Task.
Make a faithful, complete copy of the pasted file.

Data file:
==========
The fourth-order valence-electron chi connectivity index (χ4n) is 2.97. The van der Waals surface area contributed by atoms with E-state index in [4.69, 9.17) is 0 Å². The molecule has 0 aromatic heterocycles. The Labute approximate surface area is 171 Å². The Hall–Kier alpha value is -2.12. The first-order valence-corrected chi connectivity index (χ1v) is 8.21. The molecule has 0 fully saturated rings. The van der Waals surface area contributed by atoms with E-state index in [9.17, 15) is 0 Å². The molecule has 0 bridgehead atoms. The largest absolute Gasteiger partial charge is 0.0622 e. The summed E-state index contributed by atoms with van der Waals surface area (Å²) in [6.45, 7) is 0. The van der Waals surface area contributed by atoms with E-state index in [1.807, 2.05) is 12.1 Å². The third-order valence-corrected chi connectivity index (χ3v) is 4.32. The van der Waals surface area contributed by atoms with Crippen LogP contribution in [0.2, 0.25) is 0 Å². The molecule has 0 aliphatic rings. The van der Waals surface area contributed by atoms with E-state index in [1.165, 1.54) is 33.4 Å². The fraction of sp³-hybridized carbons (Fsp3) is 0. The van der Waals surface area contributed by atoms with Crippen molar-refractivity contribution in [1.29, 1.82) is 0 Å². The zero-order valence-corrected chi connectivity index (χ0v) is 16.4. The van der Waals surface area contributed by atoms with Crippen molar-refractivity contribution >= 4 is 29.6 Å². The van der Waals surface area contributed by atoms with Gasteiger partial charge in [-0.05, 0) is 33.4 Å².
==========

The fourth-order valence-electron chi connectivity index (χ4n) is 2.97. The van der Waals surface area contributed by atoms with E-state index in [4.69, 9.17) is 0 Å². The molecule has 0 aromatic heterocycles. The Labute approximate surface area is 171 Å². The Hall–Kier alpha value is -2.12. The first-order valence-corrected chi connectivity index (χ1v) is 8.21. The molecule has 0 fully saturated rings. The van der Waals surface area contributed by atoms with E-state index in [9.17, 15) is 0 Å². The molecule has 0 bridgehead atoms. The largest absolute Gasteiger partial charge is 0.0622 e. The summed E-state index contributed by atoms with van der Waals surface area (Å²) in [6.45, 7) is 0. The van der Waals surface area contributed by atoms with E-state index in [1.807, 2.05) is 12.1 Å². The third-order valence-corrected chi connectivity index (χ3v) is 4.32. The van der Waals surface area contributed by atoms with Crippen LogP contribution in [0.2, 0.25) is 0 Å². The molecule has 0 aliphatic rings. The van der Waals surface area contributed by atoms with E-state index in [1.165, 1.54) is 33.4 Å². The fraction of sp³-hybridized carbons (Fsp3) is 0. The van der Waals surface area contributed by atoms with Crippen molar-refractivity contribution in [1.29, 1.82) is 0 Å². The zero-order valence-corrected chi connectivity index (χ0v) is 16.4. The van der Waals surface area contributed by atoms with Crippen molar-refractivity contribution >= 4 is 29.6 Å². The van der Waals surface area contributed by atoms with Gasteiger partial charge in [-0.05, 0) is 33.4 Å².